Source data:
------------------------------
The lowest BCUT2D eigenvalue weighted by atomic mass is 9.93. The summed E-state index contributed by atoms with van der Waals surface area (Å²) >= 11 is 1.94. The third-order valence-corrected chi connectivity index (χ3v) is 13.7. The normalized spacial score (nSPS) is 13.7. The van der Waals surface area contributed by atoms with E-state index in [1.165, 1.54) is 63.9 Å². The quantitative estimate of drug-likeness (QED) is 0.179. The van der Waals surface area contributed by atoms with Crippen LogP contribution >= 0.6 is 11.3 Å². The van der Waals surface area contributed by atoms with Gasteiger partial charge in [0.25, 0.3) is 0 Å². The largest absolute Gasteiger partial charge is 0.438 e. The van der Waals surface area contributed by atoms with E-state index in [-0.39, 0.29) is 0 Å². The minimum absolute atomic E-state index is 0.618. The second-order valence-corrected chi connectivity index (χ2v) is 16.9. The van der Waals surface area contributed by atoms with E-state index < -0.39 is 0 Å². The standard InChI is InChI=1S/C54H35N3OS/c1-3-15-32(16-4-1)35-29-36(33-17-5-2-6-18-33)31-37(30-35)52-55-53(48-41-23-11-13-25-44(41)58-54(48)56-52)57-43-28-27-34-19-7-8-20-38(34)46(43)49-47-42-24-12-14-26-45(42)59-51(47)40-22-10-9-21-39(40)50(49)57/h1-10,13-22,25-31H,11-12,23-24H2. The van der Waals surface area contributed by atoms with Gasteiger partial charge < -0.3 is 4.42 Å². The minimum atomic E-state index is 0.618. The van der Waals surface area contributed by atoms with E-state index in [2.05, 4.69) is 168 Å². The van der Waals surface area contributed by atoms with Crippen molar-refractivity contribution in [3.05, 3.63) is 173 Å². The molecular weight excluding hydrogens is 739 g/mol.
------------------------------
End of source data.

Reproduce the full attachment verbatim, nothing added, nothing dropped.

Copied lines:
The lowest BCUT2D eigenvalue weighted by atomic mass is 9.93. The summed E-state index contributed by atoms with van der Waals surface area (Å²) >= 11 is 1.94. The third-order valence-corrected chi connectivity index (χ3v) is 13.7. The normalized spacial score (nSPS) is 13.7. The van der Waals surface area contributed by atoms with E-state index in [1.165, 1.54) is 63.9 Å². The quantitative estimate of drug-likeness (QED) is 0.179. The van der Waals surface area contributed by atoms with Crippen LogP contribution >= 0.6 is 11.3 Å². The van der Waals surface area contributed by atoms with Gasteiger partial charge in [0.25, 0.3) is 0 Å². The largest absolute Gasteiger partial charge is 0.438 e. The van der Waals surface area contributed by atoms with E-state index in [-0.39, 0.29) is 0 Å². The minimum absolute atomic E-state index is 0.618. The second-order valence-corrected chi connectivity index (χ2v) is 16.9. The van der Waals surface area contributed by atoms with E-state index < -0.39 is 0 Å². The standard InChI is InChI=1S/C54H35N3OS/c1-3-15-32(16-4-1)35-29-36(33-17-5-2-6-18-33)31-37(30-35)52-55-53(48-41-23-11-13-25-44(41)58-54(48)56-52)57-43-28-27-34-19-7-8-20-38(34)46(43)49-47-42-24-12-14-26-45(42)59-51(47)40-22-10-9-21-39(40)50(49)57/h1-10,13-22,25-31H,11-12,23-24H2. The van der Waals surface area contributed by atoms with Gasteiger partial charge < -0.3 is 4.42 Å². The minimum atomic E-state index is 0.618. The van der Waals surface area contributed by atoms with E-state index in [2.05, 4.69) is 168 Å². The van der Waals surface area contributed by atoms with Crippen molar-refractivity contribution in [3.05, 3.63) is 173 Å². The molecular weight excluding hydrogens is 739 g/mol.